"Awww, so you lost darling - but it's the taking part that counts" My Mum... thanks for nothing Mum.
to answer your question, yes
Hi! Good thread guys, enjoyed reading it!
Leigh - bored today were we lol? Nicely kept the discussion going there...
I think 'core' training is very important. The first point I want to throw into the argument is my definition of 'core'. I say that every 'hinge' in the body has its core, and I would explain the core as the tendons and ligaments, the connective tissues around every hinge joint. Of course, the waist is the biggest hinge joint, but the other joints are just as important in my opinion.
Now, as Mark rightly alluded to, you need to periodise your training and 'core' work should find its rightful place. I also agree that your cores get worked quite nicely during athletic movements also. I do core work for two reasons:
1. To allow the flow of force through a body as efficiently as possible, ie. you can't be a fast runner unless you can connect your upper body to the lower.
2. Injury prevention. This is my biggest reason. I turn to super-slow and TRX suspension work specifically for this. I look to strengthen my cores through all ranges of motion. Take football for example. I had some success with a former Italian world cup player (friend of a friend) who had a knee injury, and we devised some workouts to strengthen his hinges up. Footballers generally are strong and don't get injuries when working in their usual planes of movement. The problem comes when they are tackled for example and their body is manouvred out of their usual movements - this seems to be where injuries are mostly incurred. By training the joints and the connective tissues to be strong in all directions helps to keep the joints stable better under these irregular forces. In our sport I would apply this kind of training at the preparation period prior to intense training, to allow the joints to better withstand the more 'sports-specific' training that will follow.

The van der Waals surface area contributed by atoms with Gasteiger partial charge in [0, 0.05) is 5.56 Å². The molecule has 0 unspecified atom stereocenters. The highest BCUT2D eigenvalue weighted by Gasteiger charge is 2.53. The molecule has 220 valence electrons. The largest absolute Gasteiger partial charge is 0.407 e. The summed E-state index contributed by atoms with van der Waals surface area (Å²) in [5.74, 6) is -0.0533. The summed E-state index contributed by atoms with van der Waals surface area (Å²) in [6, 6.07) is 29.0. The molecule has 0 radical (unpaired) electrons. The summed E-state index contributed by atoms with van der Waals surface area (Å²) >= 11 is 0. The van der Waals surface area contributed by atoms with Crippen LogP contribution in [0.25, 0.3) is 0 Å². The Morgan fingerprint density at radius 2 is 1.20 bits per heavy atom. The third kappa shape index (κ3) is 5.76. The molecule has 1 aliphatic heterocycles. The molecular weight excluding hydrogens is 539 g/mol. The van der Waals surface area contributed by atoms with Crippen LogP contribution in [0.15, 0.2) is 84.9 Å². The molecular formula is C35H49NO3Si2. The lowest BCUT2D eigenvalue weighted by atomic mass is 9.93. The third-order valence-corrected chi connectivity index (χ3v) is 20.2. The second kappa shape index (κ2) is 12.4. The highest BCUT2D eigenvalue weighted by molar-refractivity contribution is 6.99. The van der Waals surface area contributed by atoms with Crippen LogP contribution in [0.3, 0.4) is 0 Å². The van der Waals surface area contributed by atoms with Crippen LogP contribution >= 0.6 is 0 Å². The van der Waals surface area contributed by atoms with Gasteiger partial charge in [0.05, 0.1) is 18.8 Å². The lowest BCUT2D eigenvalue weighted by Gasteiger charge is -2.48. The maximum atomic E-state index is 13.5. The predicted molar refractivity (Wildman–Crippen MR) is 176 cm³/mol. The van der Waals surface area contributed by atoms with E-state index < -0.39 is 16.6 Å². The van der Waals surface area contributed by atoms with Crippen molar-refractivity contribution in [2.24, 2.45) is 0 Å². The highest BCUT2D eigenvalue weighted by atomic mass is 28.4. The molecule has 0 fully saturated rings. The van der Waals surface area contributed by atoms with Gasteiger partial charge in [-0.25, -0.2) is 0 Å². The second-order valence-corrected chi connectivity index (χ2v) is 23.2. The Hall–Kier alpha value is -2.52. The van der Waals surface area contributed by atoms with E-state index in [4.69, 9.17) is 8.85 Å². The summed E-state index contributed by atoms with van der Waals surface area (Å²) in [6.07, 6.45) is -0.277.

Remember, its not about what you do, but what you do that doesn't injure yourself at the same time!
Going back to the hinge at the waist though, I would also look to train my 'core' here in three ways. (as a simple generalisation!!!!)
1. Full hinge movements. The large, power movements such as jacks and situps, develping strength and power to pull the hinge closed and open. Summary - big power movements.
2. 'Armour plating'. Working the abs and lower back, the muscles that provide direct resistance to impact, crunches and back raises for example. Summary - smaller, more isolating movements.
3. Deep soft tissue. Working the stability and connective tissues 'in deep' way, planks, side planks, side planks with taps, classic stress positions. Summary - static, holding positions, or slow motion dynamic holding positions.
Just adding some thoughts to the discussion!
I gotta say, I'm really impressed with the way these discussions are going lately. No arguments or slanging when disagreements take place, opinions being put forward based on academic and practice and experience, and I keep getting led in new directions to study. Cheers guys!